What were the intellectual roots of evolutionary cognitive archaeology?

What were the intellectual roots of evolutionary cognitive archaeology?

(Idiosyncratic musing by Thomas Wynn on the recent history of evolutionary cognitive archaeology)

In my online course on the history of cognitive archaeology I begin with a classic 1969 paper in Current Anthropology written by Ralph Holloway, who was and is the dean of American paleoneurologists. But that paper did not emerge from a vacuum, and I thought it appropriate to briefly exam the intellectual trends in (mostly) American anthropology that set the stage.

Interest in prehistoric minds stretches back, in Europe at least, to the initial acceptance of deep antiquity in the Nineteenth Century. However, early speculations were not informed by formal theories of cognition, largely because there were few, if any, formal theories of cognition; the psychological science of the time was also in its infancy. Instead, understandings of prehistoric minds were derived largely from the ethnological literature, which at the time was influenced by unilineal evolutionary thinking of the “savagery, barbarism and civilization” variety, and an unexamined assumption of European ascendancy. This bias played out in a way that had unfortunate long term consequences for our understanding of Neanderthals in particular, who were assigned to a lower mental grade based on their robust anatomy, their less diverse range of artifacts, and the chronological accident of having their remains stratified below more European-looking people. After establishing the fact of deep antiquity, archaeologists focused on the basic questions of what and when; what artifacts did Palaeolithic people make, and when did they make them. To do this they borrowed heavily from geology (for chronology) and paleontologyy (for classifying artifacts and assemblages).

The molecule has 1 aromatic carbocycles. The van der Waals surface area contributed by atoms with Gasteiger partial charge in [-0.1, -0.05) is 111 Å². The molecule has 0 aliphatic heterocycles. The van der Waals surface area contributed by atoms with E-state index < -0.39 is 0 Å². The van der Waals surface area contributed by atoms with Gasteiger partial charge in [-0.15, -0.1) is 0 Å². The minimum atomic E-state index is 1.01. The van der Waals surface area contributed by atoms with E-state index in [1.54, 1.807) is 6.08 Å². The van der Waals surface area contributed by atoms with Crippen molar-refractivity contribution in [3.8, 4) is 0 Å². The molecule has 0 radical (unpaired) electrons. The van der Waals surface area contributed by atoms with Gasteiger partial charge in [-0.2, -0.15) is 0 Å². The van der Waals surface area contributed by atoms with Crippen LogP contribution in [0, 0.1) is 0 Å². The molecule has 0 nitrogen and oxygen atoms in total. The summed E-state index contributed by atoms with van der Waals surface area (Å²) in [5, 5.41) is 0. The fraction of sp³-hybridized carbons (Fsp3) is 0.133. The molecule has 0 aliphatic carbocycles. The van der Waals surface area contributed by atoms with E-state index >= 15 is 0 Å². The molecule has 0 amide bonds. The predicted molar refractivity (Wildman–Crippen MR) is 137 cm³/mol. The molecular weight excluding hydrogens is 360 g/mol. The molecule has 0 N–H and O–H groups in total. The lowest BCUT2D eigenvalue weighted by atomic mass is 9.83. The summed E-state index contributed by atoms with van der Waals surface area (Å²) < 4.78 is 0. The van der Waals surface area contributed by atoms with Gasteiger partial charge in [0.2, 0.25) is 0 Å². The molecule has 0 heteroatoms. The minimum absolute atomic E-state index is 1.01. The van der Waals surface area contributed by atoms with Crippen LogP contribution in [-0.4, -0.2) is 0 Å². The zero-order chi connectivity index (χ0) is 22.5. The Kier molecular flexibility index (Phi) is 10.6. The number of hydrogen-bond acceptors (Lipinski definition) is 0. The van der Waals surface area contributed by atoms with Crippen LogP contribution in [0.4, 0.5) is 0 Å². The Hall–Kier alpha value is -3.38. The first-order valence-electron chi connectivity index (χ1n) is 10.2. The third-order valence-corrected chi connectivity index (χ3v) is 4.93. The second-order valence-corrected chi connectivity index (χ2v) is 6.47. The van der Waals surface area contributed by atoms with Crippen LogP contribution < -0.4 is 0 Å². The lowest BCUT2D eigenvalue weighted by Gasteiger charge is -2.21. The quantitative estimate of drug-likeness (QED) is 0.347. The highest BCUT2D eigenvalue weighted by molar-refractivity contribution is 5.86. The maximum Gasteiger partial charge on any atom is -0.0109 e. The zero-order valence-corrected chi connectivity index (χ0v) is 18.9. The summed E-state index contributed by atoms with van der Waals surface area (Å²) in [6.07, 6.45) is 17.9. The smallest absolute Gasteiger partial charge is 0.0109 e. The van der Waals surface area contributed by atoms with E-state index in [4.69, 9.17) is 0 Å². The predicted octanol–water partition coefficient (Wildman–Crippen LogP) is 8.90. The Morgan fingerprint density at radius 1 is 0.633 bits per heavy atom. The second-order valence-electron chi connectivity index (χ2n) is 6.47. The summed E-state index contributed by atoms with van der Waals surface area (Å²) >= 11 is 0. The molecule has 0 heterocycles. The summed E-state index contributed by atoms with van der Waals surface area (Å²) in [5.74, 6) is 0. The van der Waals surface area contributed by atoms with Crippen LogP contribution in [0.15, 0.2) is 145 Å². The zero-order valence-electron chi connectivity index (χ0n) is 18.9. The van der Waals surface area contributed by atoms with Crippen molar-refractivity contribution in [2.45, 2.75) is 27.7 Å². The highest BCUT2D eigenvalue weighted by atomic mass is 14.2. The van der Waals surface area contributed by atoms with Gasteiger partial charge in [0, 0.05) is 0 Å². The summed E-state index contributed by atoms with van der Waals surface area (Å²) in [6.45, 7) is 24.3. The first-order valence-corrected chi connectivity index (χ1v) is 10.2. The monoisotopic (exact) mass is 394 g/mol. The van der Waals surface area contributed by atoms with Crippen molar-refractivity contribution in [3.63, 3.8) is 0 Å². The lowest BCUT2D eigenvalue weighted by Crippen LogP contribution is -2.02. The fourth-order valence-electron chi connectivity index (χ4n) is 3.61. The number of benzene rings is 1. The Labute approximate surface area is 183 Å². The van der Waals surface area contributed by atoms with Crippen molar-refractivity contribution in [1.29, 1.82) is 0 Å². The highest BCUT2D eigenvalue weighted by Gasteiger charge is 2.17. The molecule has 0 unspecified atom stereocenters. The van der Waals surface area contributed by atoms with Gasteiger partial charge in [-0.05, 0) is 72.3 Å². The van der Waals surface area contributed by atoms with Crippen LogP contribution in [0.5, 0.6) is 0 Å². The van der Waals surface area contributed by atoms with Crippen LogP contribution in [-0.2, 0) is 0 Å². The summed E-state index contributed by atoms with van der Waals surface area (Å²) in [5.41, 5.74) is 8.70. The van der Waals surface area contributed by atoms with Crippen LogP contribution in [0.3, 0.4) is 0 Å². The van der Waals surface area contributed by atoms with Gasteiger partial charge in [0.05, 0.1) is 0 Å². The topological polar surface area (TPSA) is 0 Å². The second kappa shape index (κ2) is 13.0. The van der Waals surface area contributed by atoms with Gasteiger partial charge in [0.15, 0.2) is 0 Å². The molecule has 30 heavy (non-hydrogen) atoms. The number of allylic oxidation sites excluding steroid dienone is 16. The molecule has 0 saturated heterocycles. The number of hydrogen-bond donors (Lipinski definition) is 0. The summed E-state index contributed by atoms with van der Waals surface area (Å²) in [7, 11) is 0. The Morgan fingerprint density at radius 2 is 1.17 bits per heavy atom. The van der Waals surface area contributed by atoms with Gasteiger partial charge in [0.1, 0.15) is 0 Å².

In the early Twentieth Century the combination of behaviorism in psychology, and historical particularism in anthropology combined to all but banish serious interest in prehistoric mental life, at least among American archaeologists. In psychology behaviorism treated minds as essentially tabula rasa, blank slates, upon which more complex learning contexts would inscribe more complex mental responses. In anthropology the historical particularism of Boas and students viewed cultural differences as reflecting only different local histories, and not any universal stages of development. This was a backlash to the racist and Eurocentric stance of most Nineteenth Century anthropology. The development of cultures became the only topic of importance; there was no need invoke anything about prehistoric minds. Archaeologists were quite comfortable with particularism because it encouraged them to describe local developmental sequences, without any need to explain how or why. The local sequence was king. When Gordon Willey and Philip Phillips famously averred that American “…archaeology is anthropology or it is nothing…” (1958 Method and Theory in American Archaeology) they were operating within a historical particularist context, with a goal of tracing culture historic sequences in the New World.